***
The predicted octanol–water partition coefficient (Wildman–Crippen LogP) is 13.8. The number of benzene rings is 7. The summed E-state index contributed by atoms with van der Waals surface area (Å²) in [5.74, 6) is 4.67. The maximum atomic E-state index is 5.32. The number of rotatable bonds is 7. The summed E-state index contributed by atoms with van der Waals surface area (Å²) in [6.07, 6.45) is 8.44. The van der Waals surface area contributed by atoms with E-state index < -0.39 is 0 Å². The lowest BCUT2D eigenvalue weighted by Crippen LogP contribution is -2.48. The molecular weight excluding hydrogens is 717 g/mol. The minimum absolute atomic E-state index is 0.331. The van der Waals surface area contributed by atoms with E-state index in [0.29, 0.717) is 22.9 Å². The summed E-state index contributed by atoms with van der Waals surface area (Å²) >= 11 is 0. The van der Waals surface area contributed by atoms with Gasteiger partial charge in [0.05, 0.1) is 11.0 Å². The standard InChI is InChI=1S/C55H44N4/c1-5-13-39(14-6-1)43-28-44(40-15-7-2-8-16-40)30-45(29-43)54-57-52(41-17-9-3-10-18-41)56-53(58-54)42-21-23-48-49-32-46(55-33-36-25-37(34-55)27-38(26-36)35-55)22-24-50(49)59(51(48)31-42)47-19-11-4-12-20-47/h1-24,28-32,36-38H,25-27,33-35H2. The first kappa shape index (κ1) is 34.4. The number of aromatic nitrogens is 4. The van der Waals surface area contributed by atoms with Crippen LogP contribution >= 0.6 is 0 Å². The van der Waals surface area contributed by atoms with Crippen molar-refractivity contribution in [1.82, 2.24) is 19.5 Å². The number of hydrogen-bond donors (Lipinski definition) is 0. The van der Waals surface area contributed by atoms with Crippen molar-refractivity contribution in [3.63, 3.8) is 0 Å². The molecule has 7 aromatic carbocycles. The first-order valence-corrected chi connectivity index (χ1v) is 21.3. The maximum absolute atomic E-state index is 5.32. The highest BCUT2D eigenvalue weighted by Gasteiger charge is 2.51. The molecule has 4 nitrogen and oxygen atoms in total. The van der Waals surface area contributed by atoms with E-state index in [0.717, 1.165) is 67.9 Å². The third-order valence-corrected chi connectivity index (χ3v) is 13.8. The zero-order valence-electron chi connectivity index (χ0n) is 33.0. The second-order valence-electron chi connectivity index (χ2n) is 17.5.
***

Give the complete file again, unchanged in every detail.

The predicted octanol–water partition coefficient (Wildman–Crippen LogP) is 13.8. The number of benzene rings is 7. The summed E-state index contributed by atoms with van der Waals surface area (Å²) in [5.74, 6) is 4.67. The maximum atomic E-state index is 5.32. The number of rotatable bonds is 7. The summed E-state index contributed by atoms with van der Waals surface area (Å²) in [6.07, 6.45) is 8.44. The van der Waals surface area contributed by atoms with E-state index < -0.39 is 0 Å². The lowest BCUT2D eigenvalue weighted by Crippen LogP contribution is -2.48. The molecular weight excluding hydrogens is 717 g/mol. The minimum absolute atomic E-state index is 0.331. The van der Waals surface area contributed by atoms with E-state index in [0.29, 0.717) is 22.9 Å². The summed E-state index contributed by atoms with van der Waals surface area (Å²) >= 11 is 0. The van der Waals surface area contributed by atoms with Gasteiger partial charge in [0.05, 0.1) is 11.0 Å². The standard InChI is InChI=1S/C55H44N4/c1-5-13-39(14-6-1)43-28-44(40-15-7-2-8-16-40)30-45(29-43)54-57-52(41-17-9-3-10-18-41)56-53(58-54)42-21-23-48-49-32-46(55-33-36-25-37(34-55)27-38(26-36)35-55)22-24-50(49)59(51(48)31-42)47-19-11-4-12-20-47/h1-24,28-32,36-38H,25-27,33-35H2. The first kappa shape index (κ1) is 34.4. The number of aromatic nitrogens is 4. The van der Waals surface area contributed by atoms with Crippen LogP contribution >= 0.6 is 0 Å². The van der Waals surface area contributed by atoms with Crippen molar-refractivity contribution in [1.82, 2.24) is 19.5 Å². The number of hydrogen-bond donors (Lipinski definition) is 0. The van der Waals surface area contributed by atoms with Crippen molar-refractivity contribution in [3.63, 3.8) is 0 Å². The molecule has 7 aromatic carbocycles. The first-order valence-corrected chi connectivity index (χ1v) is 21.3. The maximum absolute atomic E-state index is 5.32. The highest BCUT2D eigenvalue weighted by Gasteiger charge is 2.51. The molecule has 4 nitrogen and oxygen atoms in total. The van der Waals surface area contributed by atoms with E-state index in [0.717, 1.165) is 67.9 Å². The third-order valence-corrected chi connectivity index (χ3v) is 13.8. The zero-order valence-electron chi connectivity index (χ0n) is 33.0. The second-order valence-electron chi connectivity index (χ2n) is 17.5.